Thomas Merton, who was born this day in 1915, was one of the 20th century’s only mystics whose voluminous writings on spirituality and philosophy were read with as much eagerness by the general public as by his fellow Catholics. As a prominent Catholic who directly engaged with Eastern religions and philosophies later in his life, and an eager debater, Merton was used to criticism as well as acclaim.
A note of warning about being too cautious comes from Merton’s New Seeds of Contemplation, collected in Echoing Silence: Thomas Merton on the Vocation of Writing:
If a writer is so cautious that he never writes anything that cannot be criticized, he will never write anything that can be read. If you want to help other people you have got to make up your mind to write things that some men will condemn.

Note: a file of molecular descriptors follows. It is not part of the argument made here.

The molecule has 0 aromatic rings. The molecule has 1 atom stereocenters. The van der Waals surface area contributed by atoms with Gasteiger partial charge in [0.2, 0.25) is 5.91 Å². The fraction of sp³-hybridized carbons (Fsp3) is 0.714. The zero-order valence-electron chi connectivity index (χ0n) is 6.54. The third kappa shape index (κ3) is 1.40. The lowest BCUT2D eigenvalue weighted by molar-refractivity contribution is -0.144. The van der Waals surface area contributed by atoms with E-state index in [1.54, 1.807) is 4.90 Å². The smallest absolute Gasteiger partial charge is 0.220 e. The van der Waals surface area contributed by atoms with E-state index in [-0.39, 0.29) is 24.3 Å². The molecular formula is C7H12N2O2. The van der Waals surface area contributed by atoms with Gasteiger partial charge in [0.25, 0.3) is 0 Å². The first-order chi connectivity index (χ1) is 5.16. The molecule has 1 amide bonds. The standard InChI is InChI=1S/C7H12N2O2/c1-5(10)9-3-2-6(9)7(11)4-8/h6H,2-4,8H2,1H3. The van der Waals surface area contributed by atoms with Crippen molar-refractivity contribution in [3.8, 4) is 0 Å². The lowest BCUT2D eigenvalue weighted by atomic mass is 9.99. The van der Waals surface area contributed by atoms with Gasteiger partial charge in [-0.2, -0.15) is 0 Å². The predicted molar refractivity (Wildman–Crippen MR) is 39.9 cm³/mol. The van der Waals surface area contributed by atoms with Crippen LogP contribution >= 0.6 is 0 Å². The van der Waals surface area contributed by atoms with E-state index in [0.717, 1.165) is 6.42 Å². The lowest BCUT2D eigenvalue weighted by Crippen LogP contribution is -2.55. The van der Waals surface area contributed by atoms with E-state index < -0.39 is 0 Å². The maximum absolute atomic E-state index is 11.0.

Note Merton’s focus on service. He is saying that if you’re going to write anything worthwhile, you have to ignore your inner censor, but in addition to that he sees worthy writing as being something that helps others. Whether he meant that in the strict sense, of advocating for people’s rights, or in the broader definition of expanding minds and perceptions (even just a little) with your art, the message seems to be the same: If nobody hates your writing, you might be doing something wrong.